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‘Power/Rangers’ Director Spills Secrets of Controversial Fan Film

by  in Movie News Comment
‘Power/Rangers’ Director Spills Secrets of Controversial Fan Film

Arriving Tuesday like a thunderbolt, disappearing nearly as fast and loud, and then returning once again on Friday, director Joseph Kahn’s dark, NSFW Power Rangers fan film “Power/Rangers” took the Internet by storm. Whipping fans into a fevered debate on message boards, Twitter and Facebook, it wasn’t long before even the original cast of the kid-friendly live-action show weighed in, with Green Ranger Jason David Frank expressing his dislike of the short film before Amy Jo Johnson, Walter Jones and more shared their more positive responses.

Over the weekend, Kahn conducted an Ask Me anything on reddit, opening himself us for questions from the Power Rangers fan community while he was signing an agreement with Saban Brands that allowed him to re-post the video to YouTube (“clean” version) and Vimeo (NSFW version).

Perhaps the most surprising revelation of the AMA is that Kahn doesn’t even consider himself a fan of the franchise, which is something he believes is true for more fan film creators than many realize. “Most people when they do projects always say they’re fans but 90% are lying just to please the fans,” he said. “I was already shaving in 1993 when Power Rangers came out. It was aimed at 12 year olds. I would have been weird as fuck if I was going into clubs raving about a reappropriated Sentai show for kids. I would have never gotten laid (which I didn’t anyway so what did it matter). It was an interesting experiment to play with reboot culture and tone control. When I finally made it I was fully invested in the characters and the property but I didn’t come into it to please a fan base, per se, but to experiment with pop culture.”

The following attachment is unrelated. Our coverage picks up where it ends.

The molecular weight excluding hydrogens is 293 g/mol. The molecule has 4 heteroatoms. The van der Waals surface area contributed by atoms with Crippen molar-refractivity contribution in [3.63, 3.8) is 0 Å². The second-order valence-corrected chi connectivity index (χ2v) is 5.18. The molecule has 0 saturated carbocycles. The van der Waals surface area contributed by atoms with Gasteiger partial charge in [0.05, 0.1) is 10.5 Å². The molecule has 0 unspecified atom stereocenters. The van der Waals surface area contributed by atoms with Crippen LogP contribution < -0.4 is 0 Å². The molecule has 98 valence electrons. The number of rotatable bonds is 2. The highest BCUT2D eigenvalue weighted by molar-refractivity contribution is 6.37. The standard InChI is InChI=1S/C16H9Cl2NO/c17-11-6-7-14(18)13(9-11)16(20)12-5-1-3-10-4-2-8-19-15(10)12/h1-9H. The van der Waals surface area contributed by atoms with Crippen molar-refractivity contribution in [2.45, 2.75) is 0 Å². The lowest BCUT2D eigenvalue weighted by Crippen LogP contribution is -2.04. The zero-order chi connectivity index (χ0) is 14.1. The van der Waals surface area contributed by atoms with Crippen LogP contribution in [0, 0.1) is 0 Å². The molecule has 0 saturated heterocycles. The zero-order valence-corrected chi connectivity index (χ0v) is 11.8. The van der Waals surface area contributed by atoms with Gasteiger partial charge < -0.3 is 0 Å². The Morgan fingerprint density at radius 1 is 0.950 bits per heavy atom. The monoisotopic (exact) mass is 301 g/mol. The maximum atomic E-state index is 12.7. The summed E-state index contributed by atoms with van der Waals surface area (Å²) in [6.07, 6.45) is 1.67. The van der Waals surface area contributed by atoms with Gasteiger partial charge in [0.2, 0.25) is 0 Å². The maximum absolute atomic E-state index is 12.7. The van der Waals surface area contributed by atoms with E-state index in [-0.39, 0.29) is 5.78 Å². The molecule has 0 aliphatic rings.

“I was going to a sci fi short anyway with Russ Bain (Tommy, green ranger) and Adi Shankar convinced me to make it about Power Rangers,” “the director explained, of the film’s origins “I self funded it and shot it over 7 days. It was taken down because it was awesome.”

“It’s not necessarily made for Power Ranger fans NOW, especially kids,” Kahn said of the short’s target audience. “It was made for Power Rangers fans in the 90’s who grew up and out of it. I’m making a piece of nostolgia for adults in their late 20’s and 30’s, who haven’t thought about them in a minute. And I think that is the vast majority of people in the world. If you’re 30 and still into Power Rangers and dress up in the costumes and all that, then more power to you, but this is not for you.”

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